Back when Henlay Foster first enrolled at Washington University in St. Louis, Ethan Shepley was chancellor, Olin Library didn’t exist and the campus had, at long last, racially integrated. That was 1954.
Now, 67 years later, Foster will graduate Friday, May 21, with a degree in music from Arts & Sciences at the age of 84. In the intervening years, Foster traveled the world, played and taught piano, and led one of the federal government’s more important programs in the fight against poverty.
“This degree is not going to help me get another job. It’s not going to help me at all, actually,” Foster said from his home in Rockville, Md., near Washington. “I just want to finish what I started.”
There is no way to know if Foster is the university’s oldest graduate, though it’s safe to say no other student has taken such a journey from WashU first-year to WashU alum.
Foster grew up in Webster Groves, where he attended Douglass High School, a segregated high school in Webster Groves for Black students. He chose Washington University to study classical piano with William Schatzkamer, the famed musician and conductor. Still, Foster worried about how he would be accepted.
“Much to my surprise and my satisfaction, I never encountered one instance of racial prejudice,” recalled Foster, whose sisters Barbara Foster Harlow and Janet Foster Dulaney also studied at Washington University. “Everyone treated me with respect and kindness.”
Foster was only nine credits away from graduating when he enlisted in the U.S. Army. He was, quite simply, tired of school and ready to see the world. Foster requested an assignment in Germany, home to glorious concert halls and opera houses.
“For someone who loved classical music, this was the place to be,” said Foster, who wrote a music column for a paper in Salzburg, Austria, while serving in the Army.
Back home in St. Louis, Foster had neither the time nor the interest in resuming his studies. Foster met and married Clea Bradford, a beautiful jazz singer who performed in Gaslight Square, the legendary entertainment district where Miles Davis and Phyllis Diller performed. He wrote a music column for the St. Louis Argus, one of the oldest Black newspapers in the nation; taught music at the St. Louis Community Music School, now part of Webster University, and performed as an organist at many local churches.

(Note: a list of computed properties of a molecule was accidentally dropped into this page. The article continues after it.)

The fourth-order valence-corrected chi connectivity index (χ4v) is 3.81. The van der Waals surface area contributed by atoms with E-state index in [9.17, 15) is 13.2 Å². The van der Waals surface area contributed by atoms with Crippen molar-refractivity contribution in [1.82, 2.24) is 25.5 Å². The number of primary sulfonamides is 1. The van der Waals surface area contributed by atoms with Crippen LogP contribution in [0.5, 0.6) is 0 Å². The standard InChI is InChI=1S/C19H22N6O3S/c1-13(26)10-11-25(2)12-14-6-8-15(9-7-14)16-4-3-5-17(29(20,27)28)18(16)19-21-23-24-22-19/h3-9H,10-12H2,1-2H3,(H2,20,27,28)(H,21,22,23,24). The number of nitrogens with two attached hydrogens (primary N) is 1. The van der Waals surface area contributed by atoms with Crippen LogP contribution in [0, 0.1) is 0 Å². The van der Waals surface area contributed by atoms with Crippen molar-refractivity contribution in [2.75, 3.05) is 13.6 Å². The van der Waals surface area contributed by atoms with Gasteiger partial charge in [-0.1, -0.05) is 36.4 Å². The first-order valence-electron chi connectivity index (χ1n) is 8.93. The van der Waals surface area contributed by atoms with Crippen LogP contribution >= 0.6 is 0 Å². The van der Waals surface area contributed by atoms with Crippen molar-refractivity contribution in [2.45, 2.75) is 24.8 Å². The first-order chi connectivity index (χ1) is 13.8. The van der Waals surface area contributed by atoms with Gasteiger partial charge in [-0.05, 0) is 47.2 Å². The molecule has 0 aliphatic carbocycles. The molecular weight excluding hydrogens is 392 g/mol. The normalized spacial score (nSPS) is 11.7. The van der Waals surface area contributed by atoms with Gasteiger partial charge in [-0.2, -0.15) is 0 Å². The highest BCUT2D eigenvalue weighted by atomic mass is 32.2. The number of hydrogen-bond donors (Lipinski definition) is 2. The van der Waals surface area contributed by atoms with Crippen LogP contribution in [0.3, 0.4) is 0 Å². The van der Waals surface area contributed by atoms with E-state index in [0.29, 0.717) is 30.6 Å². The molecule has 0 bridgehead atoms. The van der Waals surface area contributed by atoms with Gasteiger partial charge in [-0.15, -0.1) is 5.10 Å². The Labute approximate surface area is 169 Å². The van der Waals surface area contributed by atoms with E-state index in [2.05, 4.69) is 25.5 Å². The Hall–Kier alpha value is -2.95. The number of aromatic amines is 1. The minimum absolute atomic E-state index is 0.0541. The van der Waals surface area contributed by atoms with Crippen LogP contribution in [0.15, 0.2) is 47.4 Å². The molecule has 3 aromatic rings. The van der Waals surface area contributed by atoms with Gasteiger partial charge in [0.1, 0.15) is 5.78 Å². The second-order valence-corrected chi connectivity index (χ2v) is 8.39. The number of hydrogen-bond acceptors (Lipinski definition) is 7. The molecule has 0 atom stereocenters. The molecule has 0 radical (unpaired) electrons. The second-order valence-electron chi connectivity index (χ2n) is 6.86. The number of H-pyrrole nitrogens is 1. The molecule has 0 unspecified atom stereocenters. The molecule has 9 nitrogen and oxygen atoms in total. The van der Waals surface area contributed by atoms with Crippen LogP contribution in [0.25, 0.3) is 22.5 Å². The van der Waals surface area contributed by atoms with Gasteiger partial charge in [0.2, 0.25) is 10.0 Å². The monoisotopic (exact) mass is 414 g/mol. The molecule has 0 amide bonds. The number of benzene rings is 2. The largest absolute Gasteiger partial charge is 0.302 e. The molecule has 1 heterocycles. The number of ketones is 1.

Soon, Foster’s career took a turn. He was offered a job at the St. Louis Human Development Corp., an anti-poverty agency, which led to a position at St. Louis’ Head Start program. After a series of promotions and a move to Washington, Foster was asked to serve as the national director of Head Start, overseeing a budget of nearly $1 billion and some 1,500 community-based organizations. Foster is proud of his role meeting the educational, health and nutritional needs of children from low-income families.
“I have always been concerned about racial relations and the lack of opportunities for these families,” Foster said. “I wanted to help in any way that I could, and I think I have.”
After retiring in 1994, Foster enjoyed playing piano, going to the racetrack and traveling. He did not fret about his unfinished degree.
“And then one day, I said to myself, ‘Why not finish what you started?’” Foster said.
He considered attending nearby University of Maryland or another school in the Washington area. Then the pandemic arrived, and Washington University started moving classes online. He enrolled in two nonfiction classes with Deanna Benjamin, assistant dean and senior lecturer in Arts & Sciences.
“The experience was completely enjoyable, though I had to clean up and put on decent clothes,” Foster said with a laugh. “My instructor, Deanna Benjamin, was terrific, and so were the students. We had a good time and lively discussions. Most importantly, I was treated like a fellow student.”
Benjamin said Foster really came into his own as a writer, deftly marrying journalistic reporting with lyrical prose. She and her students loved to hear Foster’s memories of Washington University and his observations about the changing world.
“After 84 years, he sees things differently,” Benjamin said. “It was really valuable for the students to hear his perspective. And as an instructor, it was a pleasure to listen to his story.”
On Friday, May 21, Foster plans to log on to the university’s website and watch the ceremony. He has no other plans to mark this special occasion, almost seven decades in the making.
“I don’t even celebrate my birthday,” Foster said. “Though maybe I’ll get a good Italian dinner. Other than that, I’ll just be satisfied in my own mind.”